A clear positive to take from the Ryanair story is the fact that climate and CO2 emission statements are moving higher up the communications agenda for brands. This in itself indicates that environmental considerations – alongside social impact – are continuing to drive consumer decisions, as well as those of investors and employees.”
This week saw the UK’s Advertising Standards Authority (ASA) ban Ryanair’s recently broadcast claims to be Europe’s “lowest emissions airline”. It was the result of a campaign, according to Ryanair, that is aligned to the budget airline having the youngest fleet of aircraft, the newest, most fuel efficient engines and flights being on average 97% full.
To defend their their ads, which have been rolled out across TV, press and radio, Ryanair presented charts that the ASA deemed insufficient, not market-wide and, in the case of one, being from 2011, “of little value as substantiation for a comparison made in 2019”. As a result the decision was to ban the ads for being misleading.
Another key point from the ASA’s report – and perhaps more poignant – was what Ryanair failed to communicate. A core piece of information that factored into the claims made in their ads was the significance of seating density, as opposed to consideration for their overall CO2 emissions. The claim is based on CO2 emissions per passenger, per kilometre flown. Therefore, it does not account for the sheer number of flights being run and therefore the airline’s cumulative impact on the environment.
This isn’t the first time, and doubtless the last, that a well-known business has presented information in a way that seems to be most beneficial to their brand reputation and potentially in an attempt to minimise damage caused by counter claims and opinions. In 2018 a European Commission report listed Ryanair as the first airline to be included in a list of Europe’s top 10 carbon emitters. In fairness, this report only accounts for power stations, manufacturing plants and aviation activities; but it is still telling that none of the other major airlines that Ryanair claim to be holding themselves up against featured on this list.
The ASA did concede that consumers are aware that flying is associated with high levels of CO2 emissions regardless of which airline they fly with. So it’s unlikely anyone was duped into thinking flying with Ryanair had suddenly become good for the environment. However, what is clear from this ruling is the need to provide consumers with clear context and relevant information that allows them to make informed decisions when it comes to brand choice.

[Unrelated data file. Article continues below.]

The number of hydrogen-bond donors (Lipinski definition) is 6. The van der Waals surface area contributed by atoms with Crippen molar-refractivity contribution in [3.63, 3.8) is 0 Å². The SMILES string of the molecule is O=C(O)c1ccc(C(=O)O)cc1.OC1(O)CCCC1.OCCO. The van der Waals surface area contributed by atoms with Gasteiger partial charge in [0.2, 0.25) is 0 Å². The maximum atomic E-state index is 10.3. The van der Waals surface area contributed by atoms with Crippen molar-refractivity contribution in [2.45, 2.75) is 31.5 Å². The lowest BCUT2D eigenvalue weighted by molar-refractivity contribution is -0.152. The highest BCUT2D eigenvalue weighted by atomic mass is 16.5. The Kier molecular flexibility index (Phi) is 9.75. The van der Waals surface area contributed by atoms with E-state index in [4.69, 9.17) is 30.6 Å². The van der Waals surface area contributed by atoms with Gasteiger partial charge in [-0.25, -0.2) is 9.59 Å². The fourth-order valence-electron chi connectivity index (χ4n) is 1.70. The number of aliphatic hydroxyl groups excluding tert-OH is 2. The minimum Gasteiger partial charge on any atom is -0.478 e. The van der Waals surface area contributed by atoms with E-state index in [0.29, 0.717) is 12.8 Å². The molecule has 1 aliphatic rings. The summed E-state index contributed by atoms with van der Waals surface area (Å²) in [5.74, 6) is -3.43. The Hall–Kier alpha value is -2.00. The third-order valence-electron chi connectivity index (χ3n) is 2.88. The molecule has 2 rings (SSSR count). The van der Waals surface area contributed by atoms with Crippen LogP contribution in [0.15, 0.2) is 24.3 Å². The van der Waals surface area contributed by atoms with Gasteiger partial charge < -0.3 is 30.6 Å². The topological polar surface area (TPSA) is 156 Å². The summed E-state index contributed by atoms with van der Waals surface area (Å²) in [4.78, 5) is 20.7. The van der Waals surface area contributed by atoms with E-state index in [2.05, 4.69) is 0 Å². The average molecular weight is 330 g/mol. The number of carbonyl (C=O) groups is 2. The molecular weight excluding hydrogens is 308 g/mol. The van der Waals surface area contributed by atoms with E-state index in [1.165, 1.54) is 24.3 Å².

What has happened this week, in the UK, with one decision, regarding one airline’s claims, is a step in the right direction. And it is a much needed step in order for businesses to learn they simply cannot make bold environmental claims that aren’t backed up and substantiated. The wider issue is one of general consumer climate literacy and greenwashing – the practice of inflating or misdirecting environmental claims for corporate benefit and of which some of the world’s largest companies have been accused of for decades.
Today, more than ever before, it is essential that people understand the true impact and steps that companies are, or are not, making in order for them to be able to have their own say and make their own impact through their purchasing habits and indeed their choice of who to do business with in a B2B scenario. In 2020 – the beginning of a decade being pegged as the turning point in the war against climate change – the onus should be on companies to deliver climate positive actions, rather than climate positive claims aimed at increasing their brand appeal. However, we, as individuals, can also take steps to increase our own climate literacy and make informed and meaningful decisions about the brands we use, advocate, work with and of course fly with!
The ESG communications agenda
A clear positive to take from the Ryanair story is the fact that climate and CO2 emission statements are moving higher up the communications agenda for brands. This in itself indicates that environmental considerations – alongside social impact – are continuing to drive consumer decisions, as well as those of investors and employees.
We have a number of clients who go to great measurable lengths to improve their ESG (Environmental, Social and Governance) performance. We work closely with them to ensure their commitments are aligned with their brand strategy and clearly communicated across their platforms. However, it is only when brand strategy and communications are authentically based on truth, values and purpose, that a brand will be able to build trust and long-term loyalty.
For more information on the importance of aligning ESG criteria with business, brand and communications, read our article on the integral value of ESG in brand strategy, or contact us.